Veterans' Families: The Social Impact of PTSD

The story of war on the home front isn't complete without understanding its effect on military families.

This video was produced by the Dart Center for Journalism and Trauma from interviews conducted at "When Veterans Come Home," a conference held in Atlanta in 2010, sponsored by Dart Center, the McCormick Foundation and the Carter Center’s Mental Health Program. For more interviews on this subject, see our Videos on Veterans.

When people think of the psychological effects of war, they naturally think of the soldiers. But the families, friends and communities of military service members carry a psychic burden of their own. Journalists covering how combat abroad comes home need to fully understand and tell their stories.

Matthew Friedman, executive director of the National Center for PTSD, Sonja Batten, deputy director of the Defense Centers of Excellence for Psychological Health and Traumatic Brain Injury, and retired Marine Corporal Michael Jernigan say each story of a veteran's family is unique, but also universal.


Sonja Batten: If their next-door neighbor doesn't really understand the stress that, you know, Jane Smith is under, because her husband is in Iraq, because they don't know anybody else who's in the military, that means that Jane's not getting the support that she needs as well.

Michael Jernigan: My dad's a Vietnam War veteran. My dad has post-traumatic stress disorder. There is a secondary trauma that comes from that. There are people that have lived with somebody with post-traumatic stress that experience a different type of reality than, say, somebody that doesn't live with somebody with PTSD.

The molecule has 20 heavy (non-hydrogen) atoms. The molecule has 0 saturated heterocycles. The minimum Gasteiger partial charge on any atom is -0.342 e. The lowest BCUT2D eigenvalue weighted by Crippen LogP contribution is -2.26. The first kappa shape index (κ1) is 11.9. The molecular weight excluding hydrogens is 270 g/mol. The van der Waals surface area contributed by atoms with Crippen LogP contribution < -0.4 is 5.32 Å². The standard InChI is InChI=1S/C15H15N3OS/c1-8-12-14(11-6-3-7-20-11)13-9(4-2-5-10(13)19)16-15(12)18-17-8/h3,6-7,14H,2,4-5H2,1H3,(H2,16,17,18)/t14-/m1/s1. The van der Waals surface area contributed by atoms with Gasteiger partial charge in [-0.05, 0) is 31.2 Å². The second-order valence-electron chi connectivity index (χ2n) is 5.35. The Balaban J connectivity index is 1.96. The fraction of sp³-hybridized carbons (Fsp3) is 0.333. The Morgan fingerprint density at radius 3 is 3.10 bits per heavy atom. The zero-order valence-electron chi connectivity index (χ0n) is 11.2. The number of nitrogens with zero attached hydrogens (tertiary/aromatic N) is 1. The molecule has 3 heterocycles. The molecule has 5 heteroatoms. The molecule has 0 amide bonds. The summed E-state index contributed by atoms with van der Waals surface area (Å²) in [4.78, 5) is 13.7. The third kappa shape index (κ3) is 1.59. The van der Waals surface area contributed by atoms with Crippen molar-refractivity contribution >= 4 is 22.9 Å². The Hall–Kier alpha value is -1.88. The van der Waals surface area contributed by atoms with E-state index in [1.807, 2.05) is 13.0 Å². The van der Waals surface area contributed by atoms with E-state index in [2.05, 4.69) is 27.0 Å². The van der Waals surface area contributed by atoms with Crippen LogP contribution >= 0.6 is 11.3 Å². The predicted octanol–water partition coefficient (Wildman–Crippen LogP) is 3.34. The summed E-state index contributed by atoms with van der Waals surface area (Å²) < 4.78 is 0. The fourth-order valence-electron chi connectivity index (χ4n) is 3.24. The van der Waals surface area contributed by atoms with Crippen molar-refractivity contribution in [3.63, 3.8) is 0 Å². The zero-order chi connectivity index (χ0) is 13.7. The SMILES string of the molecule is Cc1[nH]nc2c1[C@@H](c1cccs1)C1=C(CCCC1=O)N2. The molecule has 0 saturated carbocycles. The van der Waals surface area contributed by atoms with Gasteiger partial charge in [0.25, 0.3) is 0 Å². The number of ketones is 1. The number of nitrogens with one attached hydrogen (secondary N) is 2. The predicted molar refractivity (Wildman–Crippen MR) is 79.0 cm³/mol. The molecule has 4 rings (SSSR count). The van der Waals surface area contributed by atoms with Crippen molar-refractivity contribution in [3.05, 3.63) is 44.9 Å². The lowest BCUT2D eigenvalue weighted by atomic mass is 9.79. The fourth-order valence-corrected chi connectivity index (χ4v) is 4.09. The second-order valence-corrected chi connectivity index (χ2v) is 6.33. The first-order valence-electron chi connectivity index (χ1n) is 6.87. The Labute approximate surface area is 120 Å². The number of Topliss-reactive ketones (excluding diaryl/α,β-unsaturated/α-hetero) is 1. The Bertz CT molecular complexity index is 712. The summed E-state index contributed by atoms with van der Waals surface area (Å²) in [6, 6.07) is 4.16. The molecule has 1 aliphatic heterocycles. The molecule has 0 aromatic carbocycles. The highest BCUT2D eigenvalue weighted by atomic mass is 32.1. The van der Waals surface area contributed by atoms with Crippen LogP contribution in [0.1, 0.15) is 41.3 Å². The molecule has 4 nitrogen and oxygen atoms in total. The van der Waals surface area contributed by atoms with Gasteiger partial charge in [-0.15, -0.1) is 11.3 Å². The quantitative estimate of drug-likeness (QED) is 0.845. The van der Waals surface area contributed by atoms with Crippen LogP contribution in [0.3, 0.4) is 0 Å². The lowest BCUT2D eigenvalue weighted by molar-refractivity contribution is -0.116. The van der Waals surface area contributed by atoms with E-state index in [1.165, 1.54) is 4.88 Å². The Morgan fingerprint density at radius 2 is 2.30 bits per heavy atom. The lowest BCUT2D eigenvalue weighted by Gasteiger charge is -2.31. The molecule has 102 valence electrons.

Matthew Friedman: It's important to understand how toxic PTSD can be to a family, how it can really mess up developing kids, in terms of their sense of security, their sense of themselves, their sense of their parents, the sense of their world, so I think we need to get away from a very narrow diagnosis and treatment perspective and try to understand all of the ripple effects.

And that's not just true with PTSD: You've got a very brittled juvenile diabetic in the family, that's going to affect the family dynamic. You've got cancer. I mean, there's nothing unique about these things. Maybe that's another thing: In some ways PTSD is very unique, and in some ways it really isn't. So there's a lot we can learn from what we know already and just apply it.

Additional video by Charles Mostoller and Daniel Johnson-Kim.